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Court overrules Moroccan exception to French gay marriage law

media The Gay Pride parade in Paris in June - the first since the same-sex marriage law was passed Reuters/Gonzalo Fuentes

A French court has overturned an earlier ruling that a gay Moroccan man could not marry his French partner because of an apparent legal loophole. An official circular sent out in May told officials that citizens of 11 countries could not benefit from France's controversial same-sex marriage law but on Firday a court in Chambéry ruled that the law itself contradicted that order.

Dominique and Mohamed had hoped to wed in September in Jacob-Bellecombette in the French Alps but the Chambéry public prosecutor's office blocked the marriage.

It cited a justice ministry circular that said that longstanding bilateral agreements meant that the citizens of 11 countries, including Morocco, were subject to the marriage law of their country of origin and that those countries do not endorse same-sex unions.

The 1981 agreement with Morocco stipulates that conditions for a marriage are controlled by "the law of the country of which [each partner] has citizenship".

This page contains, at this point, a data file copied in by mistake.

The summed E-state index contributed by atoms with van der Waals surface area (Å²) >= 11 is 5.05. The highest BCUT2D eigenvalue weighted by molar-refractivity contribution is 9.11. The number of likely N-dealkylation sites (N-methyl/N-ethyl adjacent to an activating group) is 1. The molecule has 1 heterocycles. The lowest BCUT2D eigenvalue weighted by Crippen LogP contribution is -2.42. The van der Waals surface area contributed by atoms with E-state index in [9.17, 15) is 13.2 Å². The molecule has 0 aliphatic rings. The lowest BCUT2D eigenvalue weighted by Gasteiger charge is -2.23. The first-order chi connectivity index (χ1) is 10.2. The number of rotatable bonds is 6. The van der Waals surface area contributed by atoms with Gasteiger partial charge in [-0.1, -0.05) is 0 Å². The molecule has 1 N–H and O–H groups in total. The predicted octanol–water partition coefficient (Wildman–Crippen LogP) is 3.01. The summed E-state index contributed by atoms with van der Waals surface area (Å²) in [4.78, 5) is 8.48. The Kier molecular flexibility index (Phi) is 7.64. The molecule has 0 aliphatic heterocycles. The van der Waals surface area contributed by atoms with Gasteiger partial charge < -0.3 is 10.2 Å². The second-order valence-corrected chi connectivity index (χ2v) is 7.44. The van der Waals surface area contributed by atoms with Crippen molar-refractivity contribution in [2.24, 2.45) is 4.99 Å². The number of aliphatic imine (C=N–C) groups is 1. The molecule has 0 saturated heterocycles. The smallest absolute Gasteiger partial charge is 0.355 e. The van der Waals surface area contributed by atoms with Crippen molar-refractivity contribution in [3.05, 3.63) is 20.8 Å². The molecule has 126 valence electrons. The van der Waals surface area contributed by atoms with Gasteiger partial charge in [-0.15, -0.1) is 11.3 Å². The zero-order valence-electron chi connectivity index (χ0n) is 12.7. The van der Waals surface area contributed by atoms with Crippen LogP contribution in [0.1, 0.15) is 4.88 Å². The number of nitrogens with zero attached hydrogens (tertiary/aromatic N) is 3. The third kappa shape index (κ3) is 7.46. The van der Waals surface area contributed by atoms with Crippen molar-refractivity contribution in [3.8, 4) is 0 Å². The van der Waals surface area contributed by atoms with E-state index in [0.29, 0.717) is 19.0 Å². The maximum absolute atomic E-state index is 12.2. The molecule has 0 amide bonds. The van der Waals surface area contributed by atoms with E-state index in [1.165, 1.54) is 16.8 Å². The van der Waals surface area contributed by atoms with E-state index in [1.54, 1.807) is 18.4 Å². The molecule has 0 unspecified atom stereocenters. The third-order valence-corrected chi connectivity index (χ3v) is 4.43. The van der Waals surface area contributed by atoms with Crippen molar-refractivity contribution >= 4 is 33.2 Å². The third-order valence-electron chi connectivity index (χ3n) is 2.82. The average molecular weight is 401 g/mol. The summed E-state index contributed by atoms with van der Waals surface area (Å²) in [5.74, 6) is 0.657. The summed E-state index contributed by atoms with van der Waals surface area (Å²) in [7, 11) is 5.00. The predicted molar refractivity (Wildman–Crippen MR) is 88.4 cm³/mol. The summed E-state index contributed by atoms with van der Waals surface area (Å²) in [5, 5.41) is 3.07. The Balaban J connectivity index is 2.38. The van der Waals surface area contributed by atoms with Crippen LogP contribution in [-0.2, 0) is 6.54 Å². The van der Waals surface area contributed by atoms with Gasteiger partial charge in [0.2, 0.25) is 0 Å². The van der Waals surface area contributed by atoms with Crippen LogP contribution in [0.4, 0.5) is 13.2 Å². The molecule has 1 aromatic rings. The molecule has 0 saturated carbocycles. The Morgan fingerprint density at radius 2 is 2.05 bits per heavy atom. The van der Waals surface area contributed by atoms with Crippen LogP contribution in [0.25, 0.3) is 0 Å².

The circular argued that bilateral agreements have a higher authority thatn French law.

But the court pointed that the the wording of the same-sex marriage law contradicts that assertion in saying that "two people of the same sex may marry when, for at least one of them, either the law of his or her country or the law in the state or territory in which he or she has a home or residence allows it";

That "implicitly but necessarily" changes the situation and means that "discrimination to the right to marry based on sex justifies the removal of article five of he Franco-Moroccan agreement".

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